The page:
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Computing

Computing at Bridge

Computing Curriculum

 

What is the intent of our computing curriculum?

 

Our approach at Bridge Junior School is to encourage students to be ‘young citizens of conscience’ and life-long learners through a thinking community. Computing skills are a major factor in enabling students to be confident, creative and independent learners. Our aims in computing are to develop our students’ fascination and curiosity, as well as their computational thinking skills, equipping them with the ability to thrive in the current technological revolution. The progression of these skills throughout school allows students to build on prior knowledge express themselves in a variety of methods using technology.    

 

Throughout the curriculum, students are enabled to find, explore, analyse, exchange and present information with technology. We also focus on developing the computing skills necessary to use information effectively so that, upon leaving primary school, they have a high standard of computer literacy. We intend to deliver a computing curriculum to our students that results in the acquisition of knowledge of the world around them and ensures they can understand and apply fundamental principles and concepts of computer science. This includes abstraction, logic, algorithms and data representation so that they can analyse problems in computational terms and have repeated practical experience of writing computer programs to solve such problems. Furthermore, we intend to deliver a computing curriculum that prepares students to live safely in an increasingly digital society.  

 

How will we implement our computing curriculum?

 

We have a cross-curricular scheme of work that provides coverage in line with the National Curriculum. Computing lessons are integrated into the Cornerstones ‘connected curriculum’ taught at Bridge. The students have access to resources which aid in the acquisition of skills and knowledge, such as hardware (laptops, iPads, digital cameras, tablets) and relevant software. Across all year groups, our teaching facilitates progression within the strands of digital literacy, information technology and computer science. Students have the opportunity to explore and respond to key issues, including digital communication, cyberbullying, online safety, security, plagiarism and social media. Furthermore, teaching the safe use of digital systems is a concept implemented into the wider curriculum. The importance of online safety is shown through displays within the learning environment, as well as using resources from Project Evolve. The curriculum highlights what a child should know in terms of current online technology, its influence on behaviour and development, and what skills they need to be able to navigate it. Additionally, students also spend time further exploring the key issues associated with online safety events throughout the year, such as Internet Safety Day. Also, parents are informed when issues relating to online safety arise and further information/support is provided if required.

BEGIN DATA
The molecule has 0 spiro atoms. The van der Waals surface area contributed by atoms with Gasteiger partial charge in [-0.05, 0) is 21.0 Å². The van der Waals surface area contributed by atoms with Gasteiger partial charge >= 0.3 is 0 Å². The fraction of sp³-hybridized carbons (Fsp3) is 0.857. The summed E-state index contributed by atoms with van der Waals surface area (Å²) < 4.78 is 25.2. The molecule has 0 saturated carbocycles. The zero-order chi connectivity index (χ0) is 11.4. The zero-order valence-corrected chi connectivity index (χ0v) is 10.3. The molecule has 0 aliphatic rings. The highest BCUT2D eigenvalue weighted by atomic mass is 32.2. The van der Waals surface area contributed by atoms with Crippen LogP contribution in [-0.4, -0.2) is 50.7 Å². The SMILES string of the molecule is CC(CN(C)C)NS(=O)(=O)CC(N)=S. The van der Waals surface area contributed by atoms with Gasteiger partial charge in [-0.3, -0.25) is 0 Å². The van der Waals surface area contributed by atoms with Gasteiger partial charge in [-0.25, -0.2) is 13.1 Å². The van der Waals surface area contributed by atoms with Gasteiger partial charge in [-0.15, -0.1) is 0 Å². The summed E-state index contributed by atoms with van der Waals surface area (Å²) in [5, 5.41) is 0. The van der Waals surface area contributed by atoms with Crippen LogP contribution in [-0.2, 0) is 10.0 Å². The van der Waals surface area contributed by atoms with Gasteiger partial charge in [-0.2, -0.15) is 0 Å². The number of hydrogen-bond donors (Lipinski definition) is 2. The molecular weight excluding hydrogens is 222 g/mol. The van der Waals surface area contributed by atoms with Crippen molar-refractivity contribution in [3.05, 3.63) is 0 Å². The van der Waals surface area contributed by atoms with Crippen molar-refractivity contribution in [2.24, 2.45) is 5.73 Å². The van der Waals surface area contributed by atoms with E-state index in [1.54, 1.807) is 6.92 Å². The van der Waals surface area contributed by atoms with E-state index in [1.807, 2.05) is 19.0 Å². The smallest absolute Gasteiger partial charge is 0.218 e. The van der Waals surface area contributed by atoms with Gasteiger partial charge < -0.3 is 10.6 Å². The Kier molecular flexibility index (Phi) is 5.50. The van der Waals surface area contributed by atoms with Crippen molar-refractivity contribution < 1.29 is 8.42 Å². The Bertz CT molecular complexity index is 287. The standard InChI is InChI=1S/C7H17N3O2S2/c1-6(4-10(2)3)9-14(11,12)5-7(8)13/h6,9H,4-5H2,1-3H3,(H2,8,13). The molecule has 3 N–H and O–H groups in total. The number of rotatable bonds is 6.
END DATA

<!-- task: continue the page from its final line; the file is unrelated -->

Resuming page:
Our Impact

We believe that every child should have the opportunity to develop their confidence through a curriculum, which promotes self-belief and high aspirations. Children will be provided with opportunities to develop the knowledge and skills to excel as lifelong learners. Children will understand how to keep themselves, others and the environment safe. We will do this through kindness and collaboration.

 

The implementation of our computing curriculum ensures students will be competent and safe users of technology. They will be able to use it to accomplish a wide variety of goals, both at home and in school. Students will have a secure and comprehensive knowledge of the implications of technology and digital systems. This is important in a society where technologies and trends are rapidly evolving.  

 

We want our children to:

  • ask questions with an enquiring mind to solve problems
  • understand the difference between right and wrong and
  • appreciate other cultures and traditions and to respect others.

 

Children at Bridge use the Internet on a regular basis as an integral part of their learning. In school, we have regular ‘e-safety’ activities to remind children of the importance of keeping themselves safe online.

 

In our changing world, children are ever more exposed to a variety of different media and information. Increasing provision of the Internet both in and out of school brings with it the need to ensure our learners are safe!

 

Here are some tips and useful links to help you to keep your children safe online:

 

  • Make sure your child understands if someone asks to meet them in the real world, they must tell you about it. If someone they don’t know who asks to be their online friend, they must ask you first.
  • Know how to use the CEOP Button and how to report to the CEOP Centre if you are concerned about someone’s online behaviour towards your child.

 

Useful video resources can be found at www.bbc.co.uk/cbbc/topics/stay-safe

 

Tips & Useful Links:

 

Make sure your child understands they should keep new online friends strictly online.

 

The following links provide some great information:

 

http://www.ceop.gov.uk/

 

http://www.thinkuknow.co.uk/

 

http://www.kidsmart.org.uk/parents

 

http://stopcyberbullying.org/

 

http://diana-award.org.uk/anti-bullying/

 

http://www.childline.org.uk/

 

http://www.thinkuknow.co.uk/5_7/hectorsworld

 

http://www.thinkuknow.co.uk/8_10/cybercafe/cyber-cafe-base

 

http://www.bbc.co.uk/cbbc/topics/stay-safe

 

 

Child-friendly search engine for kids

 

http://swiggle.org.uk

 

 

Computer Languages used at Bridge:

 

 

Safer Internet Day 2021 Presentation

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